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Senna siamea - Siamese Senna

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Siamese Senna

Siamese Senna is a large genus of flowering plants in the legume family Fabaceae and the subfamily Caesalpinioideae. This diverse genus is native throughout the tropics, with a small number of species in temperate regions.


Weight loss, Irritable bowel syndrome, Abdominal pain, Hair Loss, Constipation, Hemorrhoids, Intestinal Worms, Indigestion

Parts Used

Leaves, Fruits.

Chemical Composition

Dianthrone glycosides, SennosManjakonna, Manjakonneiides A and B (rhein dianthrones containing the aglycone Sennidin A and Sennidin B respectively), Sennosides C and D (gylcosides of heterodianthrones rhein and aloe emodin)[1]

Common names

Language Common name
Kannada Sima tangedu, Hiretangedi
Hindi Seemia, Kassod
Malayalam Manjakonna, Manjakonnei
Tamil Manjal konrai
Telugu Sima tangedu, Kurumbi
Marathi NA
Gujarathi NA
Punjabi NA
Kashmiri NA
Sanskrit Swarn Patri
English Siamese Senna, Siamese cassia


Reference: Dravya - Substance, Rasa - Taste, Guna - Qualities, Veerya - Potency, Vipaka - Post-digesion effect, Karma - Pharmacological activity, Prabhava - Therepeutics.



Tikta (Bitter), Kashaya (Astringent)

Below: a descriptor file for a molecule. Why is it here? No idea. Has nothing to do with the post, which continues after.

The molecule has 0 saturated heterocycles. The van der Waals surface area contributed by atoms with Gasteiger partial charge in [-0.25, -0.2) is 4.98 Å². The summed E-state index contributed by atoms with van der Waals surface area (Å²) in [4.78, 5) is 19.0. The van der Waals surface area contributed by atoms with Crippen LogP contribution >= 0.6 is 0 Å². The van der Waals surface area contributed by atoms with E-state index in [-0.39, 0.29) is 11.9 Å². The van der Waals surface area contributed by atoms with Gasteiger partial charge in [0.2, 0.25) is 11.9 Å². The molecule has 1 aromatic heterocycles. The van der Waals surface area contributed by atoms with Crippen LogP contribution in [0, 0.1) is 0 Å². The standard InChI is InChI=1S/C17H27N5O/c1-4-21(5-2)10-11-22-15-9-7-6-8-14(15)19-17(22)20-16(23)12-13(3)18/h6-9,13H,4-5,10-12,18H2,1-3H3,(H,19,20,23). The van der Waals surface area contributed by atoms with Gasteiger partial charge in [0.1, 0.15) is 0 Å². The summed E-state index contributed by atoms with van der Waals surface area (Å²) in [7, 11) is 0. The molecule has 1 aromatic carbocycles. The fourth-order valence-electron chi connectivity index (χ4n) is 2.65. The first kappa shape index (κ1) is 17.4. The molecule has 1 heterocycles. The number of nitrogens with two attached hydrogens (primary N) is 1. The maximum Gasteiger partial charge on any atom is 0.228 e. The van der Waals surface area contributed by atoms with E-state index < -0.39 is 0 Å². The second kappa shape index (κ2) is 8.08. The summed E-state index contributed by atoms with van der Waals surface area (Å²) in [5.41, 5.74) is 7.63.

Laghu (Light), Ruksha (Dry), Tikshna (Sharp)


Ushna (Hot)


Katu (Pungent)


Kapha, Vata



Evergreen tree



Kind Shape Feature
Pinnate Alternate The leaves are paripinnately compound, the leaflets opposite



Type Size Color and composition Stamen More information
Bisexual 2-4cm long yellow, rarely white 4 They are buzz pollinated and offer pollen as a reward to pollinators


Type Size Mass Appearance Seeds More information
Pod 20-25×1-1.5 cm long stipitate, strap-shaped, compressed woody with thick sutures seeds 20-30, longitudinal. {{{6}}}

Other features

List of Ayurvedic medicine in which the herb is used

Where to get the saplings

Mode of Propagation


How to plant/cultivate

Seed - requires pre-treatment to soften the hard seedcoat and allow the ingress of water. This can be done by soaking the seed in a small amount of nearly boiling water (which cools down quickly and does not cook the seed) and then soaking the seed for 12 - 24 hours in warm water. Alternatively, a small area of the seed coat can be abraded, being careful not to damage the embryo. Germination of treated seed is about 90% within 60 days. Germination of untreated seeds is about 75% in 4 - 29 days. The seed is usually sown in situ. Seeds should be sown in areas with full sunlight, as the slightest shade reduces germination considerably [3]

Commonly seen growing in areas

Trophical region, Temperate region

Photo Gallery


External Links